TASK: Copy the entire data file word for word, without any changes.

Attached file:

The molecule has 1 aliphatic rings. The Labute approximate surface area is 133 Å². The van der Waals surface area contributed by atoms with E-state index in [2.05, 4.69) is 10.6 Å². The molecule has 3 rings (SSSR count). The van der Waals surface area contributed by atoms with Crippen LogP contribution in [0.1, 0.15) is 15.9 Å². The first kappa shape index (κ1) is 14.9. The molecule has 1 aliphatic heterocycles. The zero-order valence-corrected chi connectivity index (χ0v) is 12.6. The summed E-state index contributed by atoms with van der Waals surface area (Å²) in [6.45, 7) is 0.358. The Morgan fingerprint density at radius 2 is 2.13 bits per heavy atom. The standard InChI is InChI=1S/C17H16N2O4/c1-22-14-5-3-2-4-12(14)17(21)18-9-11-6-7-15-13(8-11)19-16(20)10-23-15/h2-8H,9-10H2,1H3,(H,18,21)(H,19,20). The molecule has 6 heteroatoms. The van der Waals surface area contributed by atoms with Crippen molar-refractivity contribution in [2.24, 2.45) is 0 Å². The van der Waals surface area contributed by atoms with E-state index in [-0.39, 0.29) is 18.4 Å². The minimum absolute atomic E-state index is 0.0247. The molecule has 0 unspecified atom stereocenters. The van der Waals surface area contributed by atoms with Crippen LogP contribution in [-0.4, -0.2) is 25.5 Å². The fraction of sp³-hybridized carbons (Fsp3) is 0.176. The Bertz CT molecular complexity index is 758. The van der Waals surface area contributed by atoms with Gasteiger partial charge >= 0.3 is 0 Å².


The molecule has 1 aliphatic rings. The Labute approximate surface area is 133 Å². The van der Waals surface area contributed by atoms with E-state index in [2.05, 4.69) is 10.6 Å². The molecule has 3 rings (SSSR count). The van der Waals surface area contributed by atoms with Crippen LogP contribution in [0.1, 0.15) is 15.9 Å². The first kappa shape index (κ1) is 14.9. The molecule has 1 aliphatic heterocycles. The zero-order valence-corrected chi connectivity index (χ0v) is 12.6. The summed E-state index contributed by atoms with van der Waals surface area (Å²) in [6.45, 7) is 0.358. The Morgan fingerprint density at radius 2 is 2.13 bits per heavy atom. The standard InChI is InChI=1S/C17H16N2O4/c1-22-14-5-3-2-4-12(14)17(21)18-9-11-6-7-15-13(8-11)19-16(20)10-23-15/h2-8H,9-10H2,1H3,(H,18,21)(H,19,20). The molecule has 6 heteroatoms. The van der Waals surface area contributed by atoms with Crippen molar-refractivity contribution in [2.24, 2.45) is 0 Å². The van der Waals surface area contributed by atoms with E-state index in [-0.39, 0.29) is 18.4 Å². The minimum absolute atomic E-state index is 0.0247. The molecule has 0 unspecified atom stereocenters. The van der Waals surface area contributed by atoms with Crippen LogP contribution in [-0.4, -0.2) is 25.5 Å². The fraction of sp³-hybridized carbons (Fsp3) is 0.176. The Bertz CT molecular complexity index is 758. The van der Waals surface area contributed by atoms with Gasteiger partial charge >= 0.3 is 0 Å².